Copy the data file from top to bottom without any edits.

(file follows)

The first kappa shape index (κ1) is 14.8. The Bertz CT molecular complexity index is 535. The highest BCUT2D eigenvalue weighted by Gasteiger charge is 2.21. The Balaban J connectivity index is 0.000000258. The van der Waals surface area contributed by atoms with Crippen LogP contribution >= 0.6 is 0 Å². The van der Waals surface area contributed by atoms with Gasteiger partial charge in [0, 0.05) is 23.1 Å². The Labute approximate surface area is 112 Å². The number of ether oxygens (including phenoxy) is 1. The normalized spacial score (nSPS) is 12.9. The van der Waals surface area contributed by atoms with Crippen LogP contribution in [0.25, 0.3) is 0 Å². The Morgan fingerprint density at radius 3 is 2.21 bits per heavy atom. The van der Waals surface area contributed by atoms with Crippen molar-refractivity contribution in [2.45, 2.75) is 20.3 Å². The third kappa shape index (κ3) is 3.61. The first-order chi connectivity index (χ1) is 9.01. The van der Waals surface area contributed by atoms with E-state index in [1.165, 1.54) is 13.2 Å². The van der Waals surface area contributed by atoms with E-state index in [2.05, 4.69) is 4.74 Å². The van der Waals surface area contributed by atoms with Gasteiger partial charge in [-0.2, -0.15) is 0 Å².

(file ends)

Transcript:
The first kappa shape index (κ1) is 14.8. The Bertz CT molecular complexity index is 535. The highest BCUT2D eigenvalue weighted by Gasteiger charge is 2.21. The Balaban J connectivity index is 0.000000258. The van der Waals surface area contributed by atoms with Crippen LogP contribution >= 0.6 is 0 Å². The van der Waals surface area contributed by atoms with Gasteiger partial charge in [0, 0.05) is 23.1 Å². The Labute approximate surface area is 112 Å². The number of ether oxygens (including phenoxy) is 1. The normalized spacial score (nSPS) is 12.9. The van der Waals surface area contributed by atoms with Crippen LogP contribution in [0.25, 0.3) is 0 Å². The Morgan fingerprint density at radius 3 is 2.21 bits per heavy atom. The van der Waals surface area contributed by atoms with Crippen molar-refractivity contribution in [2.45, 2.75) is 20.3 Å². The third kappa shape index (κ3) is 3.61. The first-order chi connectivity index (χ1) is 9.01. The van der Waals surface area contributed by atoms with E-state index in [1.165, 1.54) is 13.2 Å². The van der Waals surface area contributed by atoms with E-state index in [2.05, 4.69) is 4.74 Å². The van der Waals surface area contributed by atoms with Gasteiger partial charge in [-0.2, -0.15) is 0 Å².